James Governor's Monkchips

Thingmonk 2017 Day Two: on green bananas, distributed logs and Trillion euro adequacy decisions

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So what about Day 2, Having already written up Day 1, A post of thank yous, and a write up our fab diversity scholarship program?

Dr Sarah Cooper,  Amazon Web Services GM IoT Analytics and Solutions kicked off with a great talk about how to reduced dimensionality in data – a critical issue in a tech space defined by aggregation and management of sensor data. Dimensionality is any issue with multiple variables to measure and consider. Measuring and monitoring flow of water through a pipe may not be such a big problem, when you want to apply machine learning algorithms to better understand maintenance. However measuring all of the variables in an airport, from transport to plumbing to baggage handling to catering to better understand understand the potential impacts of outages to any one of these systems is much harder. Cooper argued that it should be a goal to reduce rather than add new data points. Cooper described a recent hackathon where developers were given 561 data sources to consider, with the challenge of using neural networks to identify which sources were redundant or unnecessary. Could a variable be derived, rather than directly measured for example. The talk was a fascinating look into possible directions for AWS IoT Data management.

Next up was Johann Stokking, founder of the Things Network, a promising LoRA-based community led network for connecting devices. Long range, lower power. Things Network is one of those services that everyone at Thingmonk seems to like using, which is always a good sign. It was particularly pleasing that he met one of our diversity scholars, Marisa Enhuber, on day one, and she had used Things Network in her Masters thesis, so he asked her to give an impromptu talk at part of his 20 minutes. This was generous. Also we learned about bananas – did you know when they are harvested they are always still green?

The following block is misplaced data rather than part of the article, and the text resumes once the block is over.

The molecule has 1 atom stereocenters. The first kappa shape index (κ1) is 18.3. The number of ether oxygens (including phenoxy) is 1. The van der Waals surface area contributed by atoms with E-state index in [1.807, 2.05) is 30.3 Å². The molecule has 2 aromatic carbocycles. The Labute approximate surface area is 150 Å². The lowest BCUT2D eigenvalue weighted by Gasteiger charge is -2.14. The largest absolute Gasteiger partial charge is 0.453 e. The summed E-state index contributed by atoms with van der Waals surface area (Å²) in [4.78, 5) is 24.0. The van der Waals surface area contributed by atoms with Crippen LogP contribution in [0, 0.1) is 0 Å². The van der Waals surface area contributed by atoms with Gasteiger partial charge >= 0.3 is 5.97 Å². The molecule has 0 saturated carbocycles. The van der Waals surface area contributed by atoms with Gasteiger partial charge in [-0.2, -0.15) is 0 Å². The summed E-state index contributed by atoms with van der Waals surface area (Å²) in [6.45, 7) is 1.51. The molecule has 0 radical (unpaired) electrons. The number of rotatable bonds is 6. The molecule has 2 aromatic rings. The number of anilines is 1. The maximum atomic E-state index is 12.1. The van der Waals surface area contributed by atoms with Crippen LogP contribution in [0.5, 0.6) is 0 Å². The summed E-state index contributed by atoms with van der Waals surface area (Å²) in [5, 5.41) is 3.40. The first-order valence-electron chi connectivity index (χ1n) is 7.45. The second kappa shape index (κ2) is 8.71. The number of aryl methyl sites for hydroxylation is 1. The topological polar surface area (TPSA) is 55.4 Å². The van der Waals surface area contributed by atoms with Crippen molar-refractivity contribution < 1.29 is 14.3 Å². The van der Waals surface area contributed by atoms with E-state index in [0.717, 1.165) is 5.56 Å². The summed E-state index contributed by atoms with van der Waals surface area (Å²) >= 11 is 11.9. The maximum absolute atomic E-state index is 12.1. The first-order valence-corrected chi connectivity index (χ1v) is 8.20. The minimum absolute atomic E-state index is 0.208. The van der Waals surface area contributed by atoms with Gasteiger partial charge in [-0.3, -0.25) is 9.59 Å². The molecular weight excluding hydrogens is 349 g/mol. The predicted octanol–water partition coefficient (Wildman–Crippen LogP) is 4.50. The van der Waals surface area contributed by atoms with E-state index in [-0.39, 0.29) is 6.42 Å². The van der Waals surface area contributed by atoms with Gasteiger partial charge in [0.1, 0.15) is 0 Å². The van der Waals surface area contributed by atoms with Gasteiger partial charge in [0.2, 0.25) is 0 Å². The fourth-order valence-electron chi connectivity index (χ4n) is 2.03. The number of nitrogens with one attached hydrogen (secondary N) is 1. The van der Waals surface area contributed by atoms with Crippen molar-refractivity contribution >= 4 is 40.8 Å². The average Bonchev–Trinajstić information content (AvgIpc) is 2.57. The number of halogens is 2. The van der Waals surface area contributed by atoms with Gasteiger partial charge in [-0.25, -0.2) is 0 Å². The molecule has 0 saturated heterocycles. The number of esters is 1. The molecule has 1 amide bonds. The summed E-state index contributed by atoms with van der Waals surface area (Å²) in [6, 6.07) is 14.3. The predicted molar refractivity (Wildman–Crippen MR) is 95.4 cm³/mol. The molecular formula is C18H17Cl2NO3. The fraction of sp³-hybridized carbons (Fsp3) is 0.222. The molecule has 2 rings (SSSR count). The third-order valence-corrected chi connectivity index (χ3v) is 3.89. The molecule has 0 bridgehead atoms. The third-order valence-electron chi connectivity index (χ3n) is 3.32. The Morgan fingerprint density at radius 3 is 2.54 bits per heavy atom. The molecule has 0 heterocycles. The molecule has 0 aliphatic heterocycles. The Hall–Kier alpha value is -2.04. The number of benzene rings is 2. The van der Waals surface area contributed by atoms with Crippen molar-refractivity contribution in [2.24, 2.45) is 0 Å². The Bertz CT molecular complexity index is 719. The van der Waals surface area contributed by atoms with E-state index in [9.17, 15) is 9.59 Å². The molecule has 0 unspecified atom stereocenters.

Juan Perez, Principal Program Manager at Microsoft Azure IoT, talked about Microsoft’s transition in thinking from device twins to digital twins. Digital twin, he said, allows you to iterate on physical things. Amen. As an example, he said: “In future- my virtual car will go to the shop.” To help us understand where things are going he gave a completely mind-blowing demo of 3d scanning platform called Faro – in real time he scanned the Thingmonk venue capturing a million points per second, before plotting it using Unity player. You could literally hear people’s brains popping and fizzing when they saw the scanning technology at work.

Tracy Miranda, founder of Kichwa Coders, gave us a whistlestop tour of the future of dev tools for IoT. Miranda is a fixture in the Eclipse community, but did a great job of laying out the tools landscape. And of course Microsoft Visual Studio Code got a favourable mention (so much love out there for Code right now, it’s the modern goldilocks text editor). That said, for programming digital twins, she argued we’re going to need visual tools and models, beyond a text editor. Node-Red of course also got a mention.

Ben Stopford, an engineer at Confluent working on the Apache Kafka core team introduced the concept of a distributed log elegantly and eloquently to an audience of widely mixed backgrounds. It was quite simply the best and clearest introducing to streaming architectures I have seen. Very pleasing. He also remembered to post back the microphone he left wearing – so he’s a gentleman.

Fintan’s curation paid off then with the next session being Clemens Vasters, Architect, Azure Service Bus, explaining core concepts around messaging and streaming generally, and specifically in Microsoft Azure – namely notification hubs, logic apps, service bus and azure queues, event hubs, event grids, IoT hub, relay.

We ended the day on a very different note, with a presentation by Doctor Monica Horton, Visiting Fellow at the London School of Economics and Political Science, about data as currency, and the political consequences of some of the things we’re doing. TLDR Brexit is a really bad idea. Data is an important currency in the eurozone, and the UK is opting to cut itself off from critical information flows in areas such as healthcare, policing, smart cities. Nothing important then. Mckinsey estimates European cross border data traffic was worth $2.8tn in 2014. The UK was 11.5% of that sum. We learned about GDPR, and the coming crisis about the UK’s lack of an “adequacy decision” about whether it can host European data.

“Leaving a 28 member state global economy doesn’t really make sense.”

Indeed. And with that, Thingmonk was done for another year.

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